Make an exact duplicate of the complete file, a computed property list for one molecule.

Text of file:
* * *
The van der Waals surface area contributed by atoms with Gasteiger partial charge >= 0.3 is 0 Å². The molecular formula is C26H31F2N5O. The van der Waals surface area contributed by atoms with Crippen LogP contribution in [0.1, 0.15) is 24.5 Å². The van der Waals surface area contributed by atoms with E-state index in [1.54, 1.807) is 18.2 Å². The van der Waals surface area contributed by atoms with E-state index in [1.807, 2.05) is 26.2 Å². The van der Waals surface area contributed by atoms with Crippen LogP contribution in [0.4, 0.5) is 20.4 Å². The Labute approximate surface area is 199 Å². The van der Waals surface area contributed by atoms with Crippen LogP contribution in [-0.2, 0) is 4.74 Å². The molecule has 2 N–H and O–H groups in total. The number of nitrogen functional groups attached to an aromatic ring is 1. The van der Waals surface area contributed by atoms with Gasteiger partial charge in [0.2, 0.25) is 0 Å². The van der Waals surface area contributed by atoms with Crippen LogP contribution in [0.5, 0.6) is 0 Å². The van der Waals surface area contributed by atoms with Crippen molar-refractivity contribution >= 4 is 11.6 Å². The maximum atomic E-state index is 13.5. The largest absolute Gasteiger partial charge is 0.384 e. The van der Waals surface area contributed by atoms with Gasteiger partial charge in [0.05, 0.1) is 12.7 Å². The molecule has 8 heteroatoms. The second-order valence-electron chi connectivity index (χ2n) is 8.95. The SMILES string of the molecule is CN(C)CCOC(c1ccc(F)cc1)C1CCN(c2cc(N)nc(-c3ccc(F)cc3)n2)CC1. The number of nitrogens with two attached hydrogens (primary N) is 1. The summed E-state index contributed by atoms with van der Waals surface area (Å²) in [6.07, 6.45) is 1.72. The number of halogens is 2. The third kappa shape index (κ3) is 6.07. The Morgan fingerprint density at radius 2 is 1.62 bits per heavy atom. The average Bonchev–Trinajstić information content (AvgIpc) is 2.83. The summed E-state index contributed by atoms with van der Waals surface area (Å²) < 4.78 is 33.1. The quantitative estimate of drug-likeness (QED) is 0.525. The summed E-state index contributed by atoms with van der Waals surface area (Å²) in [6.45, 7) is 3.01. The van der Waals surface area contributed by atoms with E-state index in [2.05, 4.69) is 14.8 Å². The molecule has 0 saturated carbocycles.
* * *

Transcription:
The van der Waals surface area contributed by atoms with Gasteiger partial charge >= 0.3 is 0 Å². The molecular formula is C26H31F2N5O. The van der Waals surface area contributed by atoms with Crippen LogP contribution in [0.1, 0.15) is 24.5 Å². The van der Waals surface area contributed by atoms with E-state index in [1.54, 1.807) is 18.2 Å². The van der Waals surface area contributed by atoms with E-state index in [1.807, 2.05) is 26.2 Å². The van der Waals surface area contributed by atoms with Crippen LogP contribution in [0.4, 0.5) is 20.4 Å². The Labute approximate surface area is 199 Å². The van der Waals surface area contributed by atoms with Crippen LogP contribution in [-0.2, 0) is 4.74 Å². The molecule has 2 N–H and O–H groups in total. The number of nitrogen functional groups attached to an aromatic ring is 1. The van der Waals surface area contributed by atoms with Gasteiger partial charge in [0.2, 0.25) is 0 Å². The van der Waals surface area contributed by atoms with Crippen LogP contribution in [0.5, 0.6) is 0 Å². The van der Waals surface area contributed by atoms with Crippen molar-refractivity contribution >= 4 is 11.6 Å². The maximum atomic E-state index is 13.5. The largest absolute Gasteiger partial charge is 0.384 e. The van der Waals surface area contributed by atoms with Gasteiger partial charge in [0.05, 0.1) is 12.7 Å². The molecule has 8 heteroatoms. The second-order valence-electron chi connectivity index (χ2n) is 8.95. The SMILES string of the molecule is CN(C)CCOC(c1ccc(F)cc1)C1CCN(c2cc(N)nc(-c3ccc(F)cc3)n2)CC1. The number of nitrogens with two attached hydrogens (primary N) is 1. The summed E-state index contributed by atoms with van der Waals surface area (Å²) in [6.07, 6.45) is 1.72. The number of halogens is 2. The third kappa shape index (κ3) is 6.07. The Morgan fingerprint density at radius 2 is 1.62 bits per heavy atom. The average Bonchev–Trinajstić information content (AvgIpc) is 2.83. The summed E-state index contributed by atoms with van der Waals surface area (Å²) < 4.78 is 33.1. The quantitative estimate of drug-likeness (QED) is 0.525. The summed E-state index contributed by atoms with van der Waals surface area (Å²) in [6.45, 7) is 3.01. The van der Waals surface area contributed by atoms with E-state index in [2.05, 4.69) is 14.8 Å². The molecule has 0 saturated carbocycles.